• If the diagonal is ascending, the row number minus the column number for each of the two queens are equal. In this case, `queens(i) - i` has the same value for two different indices `i`.

So the diagonal constraint is that the values of `queens(i) + i` must all be different, and likewise the values of `queens(i) - i` must all be different, for different `i`.

The code above adds this constraint by applying the `AllDifferent` method to `queens[j]&nbsp;+&nbsp;j` and `queens[j]&nbsp;-&nbsp;j`, for each `i`.

The next step is to create a decision builder, which sets the search strategy for the problem. The search strategy can have a major impact on the search time, due to propagation of constraints, which reduces the number of variable values the solver has to explore. You have already seen an example of this in the 4-queens example.

The following code creates a decision builder using the solver's `Phase` method.

### Python

`db = solver.Phase(queens, solver.CHOOSE_FIRST_UNBOUND, solver.ASSIGN_MIN_VALUE)`

### C++

```DecisionBuilder* const db = solver.MakePhase(
queens, Solver::CHOOSE_FIRST_UNBOUND, Solver::ASSIGN_MIN_VALUE);```

### Java

```// Create the decision builder to search for solutions.
final DecisionBuilder db =
solver.makePhase(queens, Solver.CHOOSE_FIRST_UNBOUND, Solver.ASSIGN_MIN_VALUE);```

### C#

```// Create the decision builder to search for solutions.
DecisionBuilder db = solver.MakePhase(queens, Solver.CHOOSE_FIRST_UNBOUND, Solver.ASSIGN_MIN_VALUE);```

See Decision builder for details on the input arguments to the `Phase` method.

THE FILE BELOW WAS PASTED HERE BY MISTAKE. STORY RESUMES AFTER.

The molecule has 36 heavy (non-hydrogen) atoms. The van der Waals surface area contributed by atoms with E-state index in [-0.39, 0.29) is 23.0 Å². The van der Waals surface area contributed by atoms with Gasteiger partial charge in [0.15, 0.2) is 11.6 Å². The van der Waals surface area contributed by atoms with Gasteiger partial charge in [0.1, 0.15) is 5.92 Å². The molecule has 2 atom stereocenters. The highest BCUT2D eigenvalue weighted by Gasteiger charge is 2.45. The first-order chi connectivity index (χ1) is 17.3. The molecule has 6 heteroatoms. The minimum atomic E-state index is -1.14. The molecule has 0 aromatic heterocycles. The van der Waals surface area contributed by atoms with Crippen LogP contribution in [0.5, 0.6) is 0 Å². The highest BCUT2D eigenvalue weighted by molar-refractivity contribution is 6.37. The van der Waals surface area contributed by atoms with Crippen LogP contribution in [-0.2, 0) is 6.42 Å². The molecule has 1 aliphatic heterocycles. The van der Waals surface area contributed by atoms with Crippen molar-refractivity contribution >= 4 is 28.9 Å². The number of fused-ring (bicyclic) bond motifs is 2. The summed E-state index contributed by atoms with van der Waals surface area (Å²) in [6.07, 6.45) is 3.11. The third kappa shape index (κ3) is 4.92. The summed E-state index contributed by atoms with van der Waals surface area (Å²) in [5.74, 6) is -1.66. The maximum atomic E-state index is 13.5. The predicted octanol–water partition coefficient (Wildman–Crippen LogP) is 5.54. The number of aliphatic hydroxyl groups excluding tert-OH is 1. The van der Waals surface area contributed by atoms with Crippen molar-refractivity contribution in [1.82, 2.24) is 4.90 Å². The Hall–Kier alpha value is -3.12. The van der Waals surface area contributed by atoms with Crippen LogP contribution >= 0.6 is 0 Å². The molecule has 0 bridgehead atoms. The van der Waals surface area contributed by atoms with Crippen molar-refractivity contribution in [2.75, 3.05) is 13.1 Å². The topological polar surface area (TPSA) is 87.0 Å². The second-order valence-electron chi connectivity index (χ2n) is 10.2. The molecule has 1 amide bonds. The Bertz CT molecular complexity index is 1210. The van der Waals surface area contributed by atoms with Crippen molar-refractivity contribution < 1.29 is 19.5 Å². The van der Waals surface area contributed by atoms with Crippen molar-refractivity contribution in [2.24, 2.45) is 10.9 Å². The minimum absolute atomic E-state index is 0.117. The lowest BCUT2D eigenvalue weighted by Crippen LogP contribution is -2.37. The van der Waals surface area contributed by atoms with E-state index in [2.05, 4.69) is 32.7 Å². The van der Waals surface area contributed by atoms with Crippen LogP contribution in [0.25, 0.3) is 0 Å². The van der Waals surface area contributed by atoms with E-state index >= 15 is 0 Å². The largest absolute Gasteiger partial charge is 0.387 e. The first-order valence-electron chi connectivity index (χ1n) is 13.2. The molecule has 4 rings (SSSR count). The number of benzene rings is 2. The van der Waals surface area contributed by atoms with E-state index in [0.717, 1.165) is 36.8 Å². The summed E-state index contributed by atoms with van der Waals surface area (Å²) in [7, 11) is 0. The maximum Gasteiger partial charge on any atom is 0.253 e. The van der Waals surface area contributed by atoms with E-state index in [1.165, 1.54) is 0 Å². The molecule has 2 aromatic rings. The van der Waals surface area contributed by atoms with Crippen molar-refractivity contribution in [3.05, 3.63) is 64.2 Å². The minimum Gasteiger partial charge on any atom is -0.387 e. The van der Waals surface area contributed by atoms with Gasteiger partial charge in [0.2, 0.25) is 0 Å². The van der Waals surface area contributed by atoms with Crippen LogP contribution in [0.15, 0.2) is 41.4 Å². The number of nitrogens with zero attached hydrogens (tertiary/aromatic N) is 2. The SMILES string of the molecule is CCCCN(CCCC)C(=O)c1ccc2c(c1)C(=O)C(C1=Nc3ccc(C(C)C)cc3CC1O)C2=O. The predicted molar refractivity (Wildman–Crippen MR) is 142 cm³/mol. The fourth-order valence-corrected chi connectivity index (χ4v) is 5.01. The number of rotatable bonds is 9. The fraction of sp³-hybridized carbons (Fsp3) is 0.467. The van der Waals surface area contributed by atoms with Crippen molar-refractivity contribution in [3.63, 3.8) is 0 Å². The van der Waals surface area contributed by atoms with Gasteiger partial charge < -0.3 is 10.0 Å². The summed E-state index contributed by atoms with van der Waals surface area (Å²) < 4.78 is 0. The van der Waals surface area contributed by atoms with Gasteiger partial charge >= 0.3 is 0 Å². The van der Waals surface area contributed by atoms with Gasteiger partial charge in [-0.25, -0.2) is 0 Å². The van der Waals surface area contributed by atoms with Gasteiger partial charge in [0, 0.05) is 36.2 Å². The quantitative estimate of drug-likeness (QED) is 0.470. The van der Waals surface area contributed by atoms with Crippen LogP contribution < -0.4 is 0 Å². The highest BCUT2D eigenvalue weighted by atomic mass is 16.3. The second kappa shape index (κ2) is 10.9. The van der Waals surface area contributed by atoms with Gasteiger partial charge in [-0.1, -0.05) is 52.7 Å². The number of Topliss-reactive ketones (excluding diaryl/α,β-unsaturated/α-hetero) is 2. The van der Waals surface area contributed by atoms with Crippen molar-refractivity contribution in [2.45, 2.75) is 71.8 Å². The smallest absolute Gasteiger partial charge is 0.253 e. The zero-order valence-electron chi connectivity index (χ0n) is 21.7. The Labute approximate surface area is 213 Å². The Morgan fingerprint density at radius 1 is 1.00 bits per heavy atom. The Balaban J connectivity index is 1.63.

#### How the decision builder works in the 4-queens example

Let's take a look at how decision builder directs the search in the 4-queens example. The solver begins with `queens[0]`, the first variable in the array, as directed by `CHOOSE_FIRST_UNBOUND`. The solver then assigns `queens[0]` the smallest value that hasn't already been tried, which is 0 at this stage, as directed by `ASSIGN_MIN_VALUE`. This places the first queen in the upper left corner of the board.

Next, the solver selects `queens[1]`, which is now the first unbound variable in `queens`. After propagating the constraints, there are two possible rows for a queen in column 1: row 2 or row 3. The `ASSIGN_MIN_VALUE` option directs the solver to assign `queens[1] = 2`. (If instead, you set `IntValueStrategy` to `ASSIGN_MAX_VALUE`, the solver would assign `queens[1] = 3`.)

You can check that the rest of the search follows the same rules.

### Call the solver and display the results

The following code runs the solver and displays the solution.

### Python

```# Iterates through the solutions, displaying each.
num_solutions = 0
solver.NewSearch(db)
while solver.NextSolution():
# Displays the solution just computed.
for i in range(board_size):
for j in range(board_size):
if queens[j].Value() == i:
# There is a queen in column j, row i.
print("Q", end=" ")
else:
print("_", end=" ")
print()
print()
num_solutions += 1
solver.EndSearch()```

### C++

```// Iterates through the solutions, displaying each.
int num_solutions = 0;

solver.NewSearch(db);
while (solver.NextSolution()) {
// Displays the solution just computed.
LOG(INFO) << "Solution " << num_solutions;
for (int i = 0; i < board_size; ++i) {
std::stringstream ss;
for (int j = 0; j < board_size; ++j) {
if (queens[j]->Value() == i) {
// There is a queen in column j, row i.
ss << "Q";
} else {
ss << "_";
}
if (j != board_size - 1) ss << " ";
}
LOG(INFO) << ss.str();
}
num_solutions++;
}
solver.EndSearch();```

### Java

```int solutionCount = 0;
solver.newSearch(db);
while (solver.nextSolution()) {
System.out.println("Solution " + solutionCount);
for (int i = 0; i < boardSize; ++i) {
for (int j = 0; j < boardSize; ++j) {
if (queens[j].value() == i) {
System.out.print("Q");
} else {
System.out.print("_");
}
if (j != boardSize - 1) {
System.out.print(" ");
}
}
System.out.println();
}
solutionCount++;
}
solver.endSearch();```

### C#

```// Iterates through the solutions, displaying each.
int SolutionCount = 0;
solver.NewSearch(db);
while (solver.NextSolution())
{
Console.WriteLine("Solution " + SolutionCount);
for (int i = 0; i < BoardSize; ++i)